his sporting 7 life »

Gurindah Chapha on her film about women’s football and bending the rules

Words: Tom Dawson

f there is any justice. then Bend It Like Berk/rum

deserves to be a hit on the scale of The Full Monty

or Billy Elliot. A multicultural comedy with heart and substance. it follows the efforts of an Asian Hounslow teenager (played by newcomer Parminder Nagra) to pursue her footballing dreams. despite the opposition of her traditionalist parents.

'lt‘s not really a football film.‘ explains writer- director Gurinder (‘hadha (Blutji ()n The Bt’tlt‘ll. What's Cooking .7). 'l‘m not a football fan. but I was interested in David Beckham because his obvious skill in bending the ball was a perfect metaphor for a film about bending the rules. And as a man he‘s done so much to feminise football. He was the perfect role model for Jess. our lead character. He‘s actually the perfect Indian husband he's devoted to his wife. his son. his fatnily and his iii-laws. Somebody like (iazza wouldn‘t have worked for Jessk

The film‘s screenplay. co- written by Chadha with her husband Paul Mayeda Berges and Guljit Bindra. was partly inspired by the way football fever swept Britain during recent major international tournaments. ‘After the games in the last World (‘up in France people would spill out of the pubs onto the streets of Camdenf she recalls. ‘It was public euphoria when they won. and national calamity when they lost. I hadn't seen anything like this since Lady Diana's funeral. I thought wouldn't it be great to take this national fervour and put an Indian girl and an Indian family at the heart of that world.‘

Other characters were introduced. such as Jules (played by Keira Knightley). .less‘ team—mate who aspires to play professionally in America. Jules‘ brassy mother Paula (Juliet Stevenson) and .less‘ soon-to-be-married sister l’itiky. "l‘lie film became


28 THE LIST I 95> Apr P’X)?

‘It’s the perfect metaphor for a film about bending the

Deserves to be a hit on the scale of Billy Elliot

about femininityf says (‘liadha. 'lt became a comedy which was making a point about being a young girl and all the pressures on you to be feminine. and how being feminine is so different to what it was when l was that age. (iirls are so much more aggressive about who they are and what they want.’

Moreover. in celebrating young women playing

football. ('hadha was able to challenge stereotypes of

how teenage girls are so often portrayed on screen. ‘I wanted to show it was okay to have muscles or big legs. They don‘t have lots of make-up on. they‘re sweaty. but they look like they're having fun and that they are healthy. I wanted to show girls that you don't have to be a size eight to have fun.‘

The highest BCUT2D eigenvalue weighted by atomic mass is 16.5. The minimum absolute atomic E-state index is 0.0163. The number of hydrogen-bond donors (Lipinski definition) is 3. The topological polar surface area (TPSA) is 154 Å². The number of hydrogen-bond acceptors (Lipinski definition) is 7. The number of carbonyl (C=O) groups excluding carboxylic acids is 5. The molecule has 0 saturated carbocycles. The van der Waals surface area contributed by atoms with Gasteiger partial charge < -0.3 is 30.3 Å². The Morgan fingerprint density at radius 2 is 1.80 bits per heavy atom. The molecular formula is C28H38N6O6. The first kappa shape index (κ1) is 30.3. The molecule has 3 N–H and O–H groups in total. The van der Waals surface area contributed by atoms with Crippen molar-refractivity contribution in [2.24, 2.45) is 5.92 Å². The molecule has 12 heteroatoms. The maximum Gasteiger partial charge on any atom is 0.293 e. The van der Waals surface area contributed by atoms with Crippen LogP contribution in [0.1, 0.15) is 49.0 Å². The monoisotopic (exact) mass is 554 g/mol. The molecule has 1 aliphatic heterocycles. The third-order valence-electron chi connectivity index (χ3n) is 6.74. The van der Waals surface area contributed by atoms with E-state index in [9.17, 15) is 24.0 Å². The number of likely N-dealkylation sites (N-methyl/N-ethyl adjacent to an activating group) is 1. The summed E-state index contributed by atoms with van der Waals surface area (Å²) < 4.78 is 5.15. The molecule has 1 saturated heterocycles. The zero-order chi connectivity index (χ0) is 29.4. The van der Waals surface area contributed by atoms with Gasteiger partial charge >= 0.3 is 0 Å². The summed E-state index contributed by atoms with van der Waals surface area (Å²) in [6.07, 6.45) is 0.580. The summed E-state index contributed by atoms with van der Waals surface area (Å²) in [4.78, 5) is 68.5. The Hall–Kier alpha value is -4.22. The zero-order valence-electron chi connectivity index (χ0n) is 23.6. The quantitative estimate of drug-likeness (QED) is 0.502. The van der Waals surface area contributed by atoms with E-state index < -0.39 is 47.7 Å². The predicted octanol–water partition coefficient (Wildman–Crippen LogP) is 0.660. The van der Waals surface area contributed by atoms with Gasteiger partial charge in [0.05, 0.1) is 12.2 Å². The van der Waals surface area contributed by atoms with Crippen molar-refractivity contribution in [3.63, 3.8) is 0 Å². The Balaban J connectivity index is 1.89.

The daughter of first-generation immigrant parents. (‘hadlia herself grew tip in llounslow in the (i()s and 70s. and she believes that in certain ways

Bend It Like Beek/tum is the most autobiographical of her three films. Like Jess. she incurred the wrath of

her mother by refusing to cook chapati. whilst the relationship between Jess and her father is. she says. 'based on the relationship between me and my own Dad. I think I personified his own dreains.‘ she continues. ‘of what he might have wanted to be. He was bright and articulate. but he never had any fortnal education and with two young children to support he had to take on any job. He allowed his daughters independence though he encouraged us to stand on our own two feet and to go to university. so we were never dependent on men economically.’

How. I ask (‘hadha. has it felt revisiting aspects of her past in making Bend It Like Bt’t'lx‘llrlm. ‘lt's been wonderful.’ she replies. 'lt‘s an affirmation of your life and your upbringing and it feels healthy and cathartic. It feels great to be earning a living by entertaining people and making them feel good about themselves.‘

l.ive affirming. earning dosh. entertaining folks -— that'd be a hat trick for (‘liadlia. then.

Bend It Like Beckham opens Fri 12 Apr. See review, page 30. See reader offer page 37.

Rough cuts


Lights, camera, action . . .

ALI'ERNATIVE MUSIC FESTIVAL- trip'l'ych moves out of the concert halls and into the cinemas with three events taking place at the Glasgow Film Theatre and Edinburgh Filmhouse. Don Letts. he of Big Audio Dynamite fame. presents his portrait of contemporary Jamaican culture Dancehall Queen on Friday 26 April (Saturday 27 at Filmhouse‘). Philip Glass introduces Koyaan/sqatsr‘ and talks aboot his score for the film on Saturday 27 April (Sunday 28 at Filmhouse). Finally, on Sunday 28 April and only at the (EFT unfortunately. Ninja Tunes nu jazz collective The Cinematic Orchestra perform their new score to the 1920s Russian classic Man l/i/rth A Movre Camera .

Dancehall Queen

THE FIRST TWO OF 101 South Asian films to be screened throughout the UK as part of the seven month long ImagineAsia season arrive in Scotland this month. On Thursday 25 April the GFT previews the UK/lndia co-production The Warrior, a parable about a warrior’s epic journey of self discovery. On the same day the Filmhouse screens The Wrestlers, a new Indian drama about two sporting pals in rural Bengal whose friendship is put to the test through a variety of domestic and social pressures.

IF YOU HAVEN’T HAD ENOUGH sound with your vision. take a look and listen at Teenage Kicks - T he Undertones. a documentary about the Northern Ireland punk band which combines footage of John Peel's visa to the band's hometown Derry with archive material of the band and the place. The film's producer Vinny Cunningham and Undertone [)aniian O'Neill \.‘.’Ill introduce the film.